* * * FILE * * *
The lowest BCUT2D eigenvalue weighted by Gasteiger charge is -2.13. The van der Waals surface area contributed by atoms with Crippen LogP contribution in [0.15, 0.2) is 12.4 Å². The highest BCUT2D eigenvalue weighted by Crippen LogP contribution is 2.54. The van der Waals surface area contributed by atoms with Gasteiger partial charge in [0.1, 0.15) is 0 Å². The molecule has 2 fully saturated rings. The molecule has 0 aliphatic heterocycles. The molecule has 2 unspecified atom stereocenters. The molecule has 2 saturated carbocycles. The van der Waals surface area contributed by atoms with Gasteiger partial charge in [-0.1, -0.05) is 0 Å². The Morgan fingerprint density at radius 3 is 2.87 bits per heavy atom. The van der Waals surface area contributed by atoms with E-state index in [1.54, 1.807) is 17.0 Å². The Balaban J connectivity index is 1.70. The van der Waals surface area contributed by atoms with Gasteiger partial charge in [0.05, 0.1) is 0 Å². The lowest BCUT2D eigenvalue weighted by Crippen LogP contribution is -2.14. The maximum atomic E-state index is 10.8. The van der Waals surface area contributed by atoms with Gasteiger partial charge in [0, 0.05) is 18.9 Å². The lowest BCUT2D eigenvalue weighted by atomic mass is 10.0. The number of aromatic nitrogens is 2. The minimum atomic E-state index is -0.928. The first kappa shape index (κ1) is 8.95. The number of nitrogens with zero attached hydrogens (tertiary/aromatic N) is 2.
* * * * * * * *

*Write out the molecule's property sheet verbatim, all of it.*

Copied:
The lowest BCUT2D eigenvalue weighted by Gasteiger charge is -2.13. The van der Waals surface area contributed by atoms with Crippen LogP contribution in [0.15, 0.2) is 12.4 Å². The highest BCUT2D eigenvalue weighted by Crippen LogP contribution is 2.54. The van der Waals surface area contributed by atoms with Gasteiger partial charge in [0.1, 0.15) is 0 Å². The molecule has 2 fully saturated rings. The molecule has 0 aliphatic heterocycles. The molecule has 2 unspecified atom stereocenters. The molecule has 2 saturated carbocycles. The van der Waals surface area contributed by atoms with Gasteiger partial charge in [-0.1, -0.05) is 0 Å². The Morgan fingerprint density at radius 3 is 2.87 bits per heavy atom. The van der Waals surface area contributed by atoms with E-state index in [1.54, 1.807) is 17.0 Å². The Balaban J connectivity index is 1.70. The van der Waals surface area contributed by atoms with Gasteiger partial charge in [0.05, 0.1) is 0 Å². The lowest BCUT2D eigenvalue weighted by Crippen LogP contribution is -2.14. The maximum atomic E-state index is 10.8. The van der Waals surface area contributed by atoms with Gasteiger partial charge in [0, 0.05) is 18.9 Å². The lowest BCUT2D eigenvalue weighted by atomic mass is 10.0. The number of aromatic nitrogens is 2. The minimum atomic E-state index is -0.928. The first kappa shape index (κ1) is 8.95. The number of nitrogens with zero attached hydrogens (tertiary/aromatic N) is 2.